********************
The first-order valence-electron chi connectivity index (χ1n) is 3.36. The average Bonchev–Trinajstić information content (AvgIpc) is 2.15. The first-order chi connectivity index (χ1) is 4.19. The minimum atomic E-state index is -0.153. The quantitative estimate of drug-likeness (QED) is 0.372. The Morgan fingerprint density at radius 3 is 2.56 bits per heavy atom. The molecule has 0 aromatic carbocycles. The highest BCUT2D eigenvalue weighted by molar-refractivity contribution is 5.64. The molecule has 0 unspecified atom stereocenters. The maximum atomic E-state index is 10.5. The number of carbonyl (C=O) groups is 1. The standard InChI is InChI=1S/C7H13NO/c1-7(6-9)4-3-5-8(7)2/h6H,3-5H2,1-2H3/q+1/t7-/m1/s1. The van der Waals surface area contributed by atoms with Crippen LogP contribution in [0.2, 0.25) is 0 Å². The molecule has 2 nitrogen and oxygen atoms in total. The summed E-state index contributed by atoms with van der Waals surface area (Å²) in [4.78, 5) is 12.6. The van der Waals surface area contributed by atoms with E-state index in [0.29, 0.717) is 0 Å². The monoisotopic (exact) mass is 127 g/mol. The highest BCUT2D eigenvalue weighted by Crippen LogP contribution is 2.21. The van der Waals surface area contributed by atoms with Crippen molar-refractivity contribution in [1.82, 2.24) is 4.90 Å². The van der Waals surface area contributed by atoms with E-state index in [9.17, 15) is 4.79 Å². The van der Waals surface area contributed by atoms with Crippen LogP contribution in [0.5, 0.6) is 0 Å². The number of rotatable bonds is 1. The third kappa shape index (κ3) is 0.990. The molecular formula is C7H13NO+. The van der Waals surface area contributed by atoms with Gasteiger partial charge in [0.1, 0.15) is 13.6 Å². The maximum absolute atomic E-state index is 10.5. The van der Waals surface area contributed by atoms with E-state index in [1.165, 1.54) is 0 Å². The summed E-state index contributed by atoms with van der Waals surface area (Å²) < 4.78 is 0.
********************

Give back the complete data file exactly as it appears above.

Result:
The first-order valence-electron chi connectivity index (χ1n) is 3.36. The average Bonchev–Trinajstić information content (AvgIpc) is 2.15. The first-order chi connectivity index (χ1) is 4.19. The minimum atomic E-state index is -0.153. The quantitative estimate of drug-likeness (QED) is 0.372. The Morgan fingerprint density at radius 3 is 2.56 bits per heavy atom. The molecule has 0 aromatic carbocycles. The highest BCUT2D eigenvalue weighted by molar-refractivity contribution is 5.64. The molecule has 0 unspecified atom stereocenters. The maximum atomic E-state index is 10.5. The number of carbonyl (C=O) groups is 1. The standard InChI is InChI=1S/C7H13NO/c1-7(6-9)4-3-5-8(7)2/h6H,3-5H2,1-2H3/q+1/t7-/m1/s1. The van der Waals surface area contributed by atoms with Crippen LogP contribution in [0.2, 0.25) is 0 Å². The molecule has 2 nitrogen and oxygen atoms in total. The summed E-state index contributed by atoms with van der Waals surface area (Å²) in [4.78, 5) is 12.6. The van der Waals surface area contributed by atoms with E-state index in [0.29, 0.717) is 0 Å². The monoisotopic (exact) mass is 127 g/mol. The highest BCUT2D eigenvalue weighted by Crippen LogP contribution is 2.21. The van der Waals surface area contributed by atoms with Crippen molar-refractivity contribution in [1.82, 2.24) is 4.90 Å². The van der Waals surface area contributed by atoms with E-state index in [9.17, 15) is 4.79 Å². The van der Waals surface area contributed by atoms with Crippen LogP contribution in [0.5, 0.6) is 0 Å². The number of rotatable bonds is 1. The third kappa shape index (κ3) is 0.990. The molecular formula is C7H13NO+. The van der Waals surface area contributed by atoms with Gasteiger partial charge in [0.1, 0.15) is 13.6 Å². The maximum absolute atomic E-state index is 10.5. The van der Waals surface area contributed by atoms with E-state index in [1.165, 1.54) is 0 Å². The summed E-state index contributed by atoms with van der Waals surface area (Å²) < 4.78 is 0.